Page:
- an enclosed passage between the main entrance and the nave of a church.
Origin of narthex
Examples from the Web for narthex
The narthex is divided into three bays, separated by heavy arches.Byzantine Churches in Constantinople
Alexander Van Millingen
The southern cella, with its narthex, has been entirely destroyed.The Cradle of Mankind
It is a basilica with two aisles and apse, narthex and atrium.
The door of the narthex is inserted between the two columns.
It is a triple church, separated by columns and all entered from the narthex.
- a portico at the west end of a basilica or church, esp one that is at right angles to the nave
- a rectangular entrance hall between the porch and nave of a church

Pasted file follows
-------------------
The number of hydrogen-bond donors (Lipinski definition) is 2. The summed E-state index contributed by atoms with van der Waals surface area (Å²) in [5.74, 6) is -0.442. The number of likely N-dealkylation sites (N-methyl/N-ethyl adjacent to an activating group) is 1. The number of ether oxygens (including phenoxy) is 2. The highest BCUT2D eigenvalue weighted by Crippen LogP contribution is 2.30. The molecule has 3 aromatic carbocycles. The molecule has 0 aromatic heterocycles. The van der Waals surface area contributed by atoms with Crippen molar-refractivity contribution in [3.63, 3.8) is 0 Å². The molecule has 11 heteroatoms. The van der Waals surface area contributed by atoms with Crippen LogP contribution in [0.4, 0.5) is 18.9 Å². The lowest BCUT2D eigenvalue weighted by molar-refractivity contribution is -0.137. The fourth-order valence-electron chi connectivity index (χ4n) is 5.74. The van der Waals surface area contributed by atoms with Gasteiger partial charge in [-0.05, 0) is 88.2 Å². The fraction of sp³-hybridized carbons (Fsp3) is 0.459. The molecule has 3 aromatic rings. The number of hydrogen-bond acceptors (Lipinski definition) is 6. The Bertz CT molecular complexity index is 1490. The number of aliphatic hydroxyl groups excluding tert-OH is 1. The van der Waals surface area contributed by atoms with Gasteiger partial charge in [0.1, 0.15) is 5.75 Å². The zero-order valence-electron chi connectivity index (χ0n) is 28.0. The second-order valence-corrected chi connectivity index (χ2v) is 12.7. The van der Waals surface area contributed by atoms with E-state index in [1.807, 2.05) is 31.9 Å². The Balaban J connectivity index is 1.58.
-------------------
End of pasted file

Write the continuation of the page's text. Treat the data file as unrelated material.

Word Origin and History for narthex
"porch at the west end of early churches" (used by penitents not admitted to the body of the church), 1670s, from Late Greek narthex, in classical Greek "giant fennel," of unknown origin. The architectural feature allegedly so called from fancied resemblance of porch to a hollow stem. The word also was used in Greek to mean "a small case for unguents, etc." According to Hesiod ("Theogeny"), Prometheus conveyed fire from Heaven to Earth in hollow fennel stalks. Related: Narthecal.